Should we measure greatness by this?

What makes a manager great? Is it the results that they bring? Is it the spirit they foster within their team? Is it their ability to get the best from different characters and capabilities? Opinions vary, but all of these are certainly included and debated by all those that have written, blogged, presented and tweeted about leadership and management.

I like to think I’m a bit of a student of leadership and management, especially around performance, but specifically around longevity. How is it that some managers can constantly achieve results and success no matter who they bring to their team? People come and go in teams, that’s a fact of life and this coming and going will impact on the performance of any team, yet the great managers seem to be able to navigate through these times of change and continue to achieve greatness.

One thing that I have started to look at though more recently is not the performance from changes in team personal but more with the changes to the managers. Surely if they are truly great, when they decide to move on, their teams will continue to perform at the very highest level? Because if they don’t, doesn’t that mean that it was more about the ability of the manager rather than the ability of the team. If this was the case, can they really be regarded as great?

Consider Sir Alex Ferguson. Widely considered one of the greatest managers in football. He won 49 trophies in his career as a manager. Starting at St. Mirren in Scotland where he won the Scottish First Division, then onto Aberdeen where he won 10 trophies between 1979 and 1986. He then went to Manchester United and by the time of his retirement in 2013 he won a further 38 trophies. Even if you don’t like football you can’t help but impressed by that. But what happened when he left?

Sir Alex left St. Mirren in 1978 and they didn’t win the league again for 22 years and any another significant trophy after his departure for 10 years. Similarly Aberdeen have never again won the league and didn’t win another trophy for 4 years. More recently Manchester United have gone from winning 38 trophies in just 26 years, including 13 league titles to finishing 7th, 4th and 5th in the seasons without him. Compare that to the 14 top 3 finishes in 11 years previously.

Controversial as it may be, I don’t consider this the mark of greatness. There are also many examples in business. Consider Sony. They lost market leadership in electronics, a position they had held for many years when their founder Akio Morita stepped down in 1994. Disney suffered 20 years of decline after Walt Disney passed away in 1966. But you can’t compare a football manager to an electronics legend, nor the founder of Disney. But you can compare him to other football managers.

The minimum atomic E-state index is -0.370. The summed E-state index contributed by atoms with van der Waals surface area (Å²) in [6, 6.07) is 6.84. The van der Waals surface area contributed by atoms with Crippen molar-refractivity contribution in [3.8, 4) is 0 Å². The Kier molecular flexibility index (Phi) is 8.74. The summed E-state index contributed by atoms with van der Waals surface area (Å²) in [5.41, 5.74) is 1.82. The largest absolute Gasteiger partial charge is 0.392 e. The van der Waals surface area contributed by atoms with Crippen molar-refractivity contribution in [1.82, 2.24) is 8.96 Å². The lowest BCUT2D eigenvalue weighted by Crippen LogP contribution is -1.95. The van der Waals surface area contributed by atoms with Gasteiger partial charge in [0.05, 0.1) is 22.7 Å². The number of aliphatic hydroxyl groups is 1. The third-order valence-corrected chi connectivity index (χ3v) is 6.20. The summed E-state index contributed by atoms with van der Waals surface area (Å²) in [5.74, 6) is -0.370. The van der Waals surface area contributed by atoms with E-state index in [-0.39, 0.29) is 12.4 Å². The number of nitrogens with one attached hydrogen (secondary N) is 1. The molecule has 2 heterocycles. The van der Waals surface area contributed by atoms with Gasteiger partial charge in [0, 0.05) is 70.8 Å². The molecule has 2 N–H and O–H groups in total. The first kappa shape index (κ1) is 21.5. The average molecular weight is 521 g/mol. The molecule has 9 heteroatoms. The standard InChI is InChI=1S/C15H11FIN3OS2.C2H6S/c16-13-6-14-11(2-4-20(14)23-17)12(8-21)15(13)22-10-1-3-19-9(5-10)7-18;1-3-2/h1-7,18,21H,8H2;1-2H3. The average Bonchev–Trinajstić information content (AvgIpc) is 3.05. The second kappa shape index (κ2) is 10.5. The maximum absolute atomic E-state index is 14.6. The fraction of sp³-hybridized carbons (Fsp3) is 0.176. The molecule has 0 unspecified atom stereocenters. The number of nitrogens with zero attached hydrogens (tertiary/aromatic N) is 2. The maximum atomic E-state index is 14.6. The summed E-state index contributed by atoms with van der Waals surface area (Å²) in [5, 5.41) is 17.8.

Liverpool Football Club won 43 trophies over a 32 year period. Very similar to the record of Sir Alex. The difference is they achieved this remarkable run of success with 4 different managers. These 4 managers followed directly on from each other, one handing over to the other. Firstly Bill Shankly, then Bob Paisley, then Joe Fagan and finally Kenny Dalglish. All but Shankley were able to carry on the work of their predecessor without a blip. How?

Simple. The great leaders embed their values into the fabric of their organisation and groom multiple generations of leaders to follow in their footsteps.

Here’s how they do it;

  1. Great managers build trust and loyalty as a culture that is greater than the regard they themselves are held in.
  2. Great managers build the confidence the team has in their future successor.
  3. The successor is given multiple opportunities to deal with challenges and contribute to the strategy.
  4. Doubt is replaced by asking for, offering and giving help.
  5. People’s commitment to performance is trained, developed and honed to perfection.

In the book Good to Great, Jim Collins describes this as Level 5 leadership, a paradoxical combination of professional will and personal humility.

In the end I suppose it’s what you define as great that counts. If it’s trophies, then Sir Alex may be classed as great. But in my opinion the very definition of greatness is the ability to continue getting the amazing success long after you’ve moved on, That’s a true great, maybe you know one?

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